Epilepsy midwife looks at risks around epilepsy drugs during pregnancy
Epilepsy specialist midwife and nurse practitioner Kim Morley looks at what the latest review on risks associated with epilepsy drugs during pregnancy means for women.
"The MHRA publication on epilepsy medications and pregnancy offers a comprehensive review of all the available up to date researched evidence on the risks/benefits associated with epilepsy medicines when taken during pregnancy.
This includes a comprehensive patient leaflet to ensure that information shared with women is standardised, individualised and accurate. Being equipped with this information will help empower women to feel central to decision making regarding choice and dosage of treatment.
Don't stop taking medication
Women are advised at any stage, including pregnancy and breast feeding, never to stop taking their epilepsy medicines without seeking urgent specialist advice, as suddenly stopping epilepsy medicines significantly increases the risk of harm from uncontrolled seizures. Instead, if women are fearful about their epilepsy medicine, we advise they seek urgent advice from their GP, specialist, or epilepsy specialist nurse.
Positive pregnancy and outcome
Women and their families should feel reassured that the majority of women will have a positive pregnancy and birth outcome and women who have attended for preconception specialist counselling, are more likely to fall into this group.
If you are a woman taking an epilepsy medicine containing valproate or valproic acid, you are advised to have at least an annual specialist review of your treatment as this medicine is associated with the highest risk of harm to a developing baby when taken during pregnancy.
The valproate pregnancy prevention programme aims to reduce and eventually stop the use of valproate during pregnancy and you will be asked, where appropriate, to have long term reversible contraception and to sign the annual risk acknowledgement form. Further information is available from the valproate patient guide.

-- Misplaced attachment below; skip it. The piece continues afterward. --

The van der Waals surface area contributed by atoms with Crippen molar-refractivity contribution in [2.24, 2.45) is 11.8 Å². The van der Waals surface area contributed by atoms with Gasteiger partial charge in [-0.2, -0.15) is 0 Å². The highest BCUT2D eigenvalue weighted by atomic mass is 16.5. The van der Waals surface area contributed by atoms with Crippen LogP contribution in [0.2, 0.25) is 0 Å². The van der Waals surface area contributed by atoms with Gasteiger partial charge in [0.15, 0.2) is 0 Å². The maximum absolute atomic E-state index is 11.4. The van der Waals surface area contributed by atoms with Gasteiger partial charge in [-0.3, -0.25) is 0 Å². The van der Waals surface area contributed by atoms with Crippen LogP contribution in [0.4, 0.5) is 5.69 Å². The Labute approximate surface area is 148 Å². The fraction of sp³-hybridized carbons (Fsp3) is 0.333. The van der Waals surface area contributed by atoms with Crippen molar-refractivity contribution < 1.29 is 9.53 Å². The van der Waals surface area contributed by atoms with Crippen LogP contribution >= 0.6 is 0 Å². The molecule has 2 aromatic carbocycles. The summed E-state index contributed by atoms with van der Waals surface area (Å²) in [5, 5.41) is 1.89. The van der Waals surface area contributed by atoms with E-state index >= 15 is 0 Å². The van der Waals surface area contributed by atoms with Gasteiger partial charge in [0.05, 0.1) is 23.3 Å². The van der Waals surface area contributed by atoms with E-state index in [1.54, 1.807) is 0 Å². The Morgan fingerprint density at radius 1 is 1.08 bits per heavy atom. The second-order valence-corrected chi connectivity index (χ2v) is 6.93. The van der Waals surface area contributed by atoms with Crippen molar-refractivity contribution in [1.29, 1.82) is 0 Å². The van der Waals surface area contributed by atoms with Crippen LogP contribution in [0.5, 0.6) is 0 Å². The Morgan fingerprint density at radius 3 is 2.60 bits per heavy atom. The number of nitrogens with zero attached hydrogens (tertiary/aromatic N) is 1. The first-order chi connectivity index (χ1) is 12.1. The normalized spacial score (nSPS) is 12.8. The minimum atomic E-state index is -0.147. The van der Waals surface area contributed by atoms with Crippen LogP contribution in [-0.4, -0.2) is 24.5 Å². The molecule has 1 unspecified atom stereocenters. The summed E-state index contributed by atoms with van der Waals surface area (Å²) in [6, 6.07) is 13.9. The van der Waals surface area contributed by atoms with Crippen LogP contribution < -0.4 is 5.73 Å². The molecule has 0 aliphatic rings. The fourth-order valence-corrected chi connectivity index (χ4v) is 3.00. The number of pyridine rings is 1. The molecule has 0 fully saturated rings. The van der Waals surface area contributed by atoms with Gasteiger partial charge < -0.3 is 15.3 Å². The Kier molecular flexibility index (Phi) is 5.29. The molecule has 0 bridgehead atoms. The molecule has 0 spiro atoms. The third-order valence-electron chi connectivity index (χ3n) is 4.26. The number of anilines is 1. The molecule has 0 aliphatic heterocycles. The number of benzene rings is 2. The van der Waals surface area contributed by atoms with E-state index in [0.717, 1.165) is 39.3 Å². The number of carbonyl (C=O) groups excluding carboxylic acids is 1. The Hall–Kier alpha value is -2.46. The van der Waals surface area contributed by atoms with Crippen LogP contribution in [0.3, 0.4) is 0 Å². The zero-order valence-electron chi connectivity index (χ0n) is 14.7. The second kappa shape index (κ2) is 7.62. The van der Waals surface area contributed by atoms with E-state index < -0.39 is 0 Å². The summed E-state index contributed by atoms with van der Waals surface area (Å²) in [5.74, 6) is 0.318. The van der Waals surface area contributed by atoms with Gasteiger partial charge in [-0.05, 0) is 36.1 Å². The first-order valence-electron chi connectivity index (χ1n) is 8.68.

From the outset of diagnosis and during a woman’s journey to motherhood, there should be regular, specialist monitoring of seizure control and response to treatment in order risks are minimised to the woman and her future developing child.
The balance between potential risks to the mother of having uncontrolled seizures versus the risks of a more complex treatment regime - sometimes this will include a valproate medicine - has to be carefully balanced so as to minimise the future risk of harm to a woman and her developing baby if that treatment is changed. This harm in rare cases can include an increased risk of SUDEP (Sudden Unexpected Death in Epilepsy).
As part of the preconception journey, a woman should be provided with accurate information about contraception and potential interactions with epilepsy medicines, safety, risk assessment advice (including risks if they were to stop taking their medicines), healthy eating, lifestyle and fertility advice where appropriate, eligibility to drive, folic acid supplementation and monitoring of physical, mental and social health.
It is also an ideal opportunity for women and their support networks to become knowledgeable about epilepsy, first aid and risk minimisation aids and equipment. The Epilepsy Society and other charities provide fantastic resources to help with this. Information designed specifically for pregnancy is also freely available from women with epilepsy.
Having a planned pregnancy and shared care plan in place, provides women with the confidence to contact their care providers from the outset of pregnancy in order they receive specialist professional support, promptly.
This is so important especially as the first few weeks of pregnancy before the first booking appointment with the community midwife can present with additional risks due to hormonal changes, morning sickness affecting absorption of medicines and for some women, a change in their usual seizure frequency or severity.
If women are not under epilepsy specialist care before pregnancy, they are advised to contact their GP urgently following a positive pregnancy test in order these referrals can be actioned, immediately.
During pregnancy, women with epilepsy will come under a joint care pathway with the community midwife, GP, obstetrician, epilepsy specialist. If a woman has additional needs such as intellectual disability or mental health issues, additional specialist support should be offered.
Some drugs when taken during pregnancy require women to have additional monitoring. For instance, this may include more blood tests or careful monitoring of baby’s growth.
The information provided in the Epilepsy Medicines and Pregnancy patient leaflet will help provide women with the correct information depending on which epilepsy medicine they are taking.
If women experience side effects to their epilepsy medicine they can report this directly to the Medicines and Healthcare products Regulatory Agency on the Yellow Card website.
In conclusion, the information provided in the epilepsy in pregnancy leaflet will help women feel central to decision making. Women will feel more knowledgeable and well informed about the potential risks and benefits of their epilepsy medicines when taken during pregnancy. This will also help determine their decision regarding future motherhood."
Epilepsy Society Helpline
If you would like to talk to the issues raised here, please call Epilepsy Society's Helpline on 01494 601400 (Mon-Fri 9am-4pm, Weds 9am-7.30pm).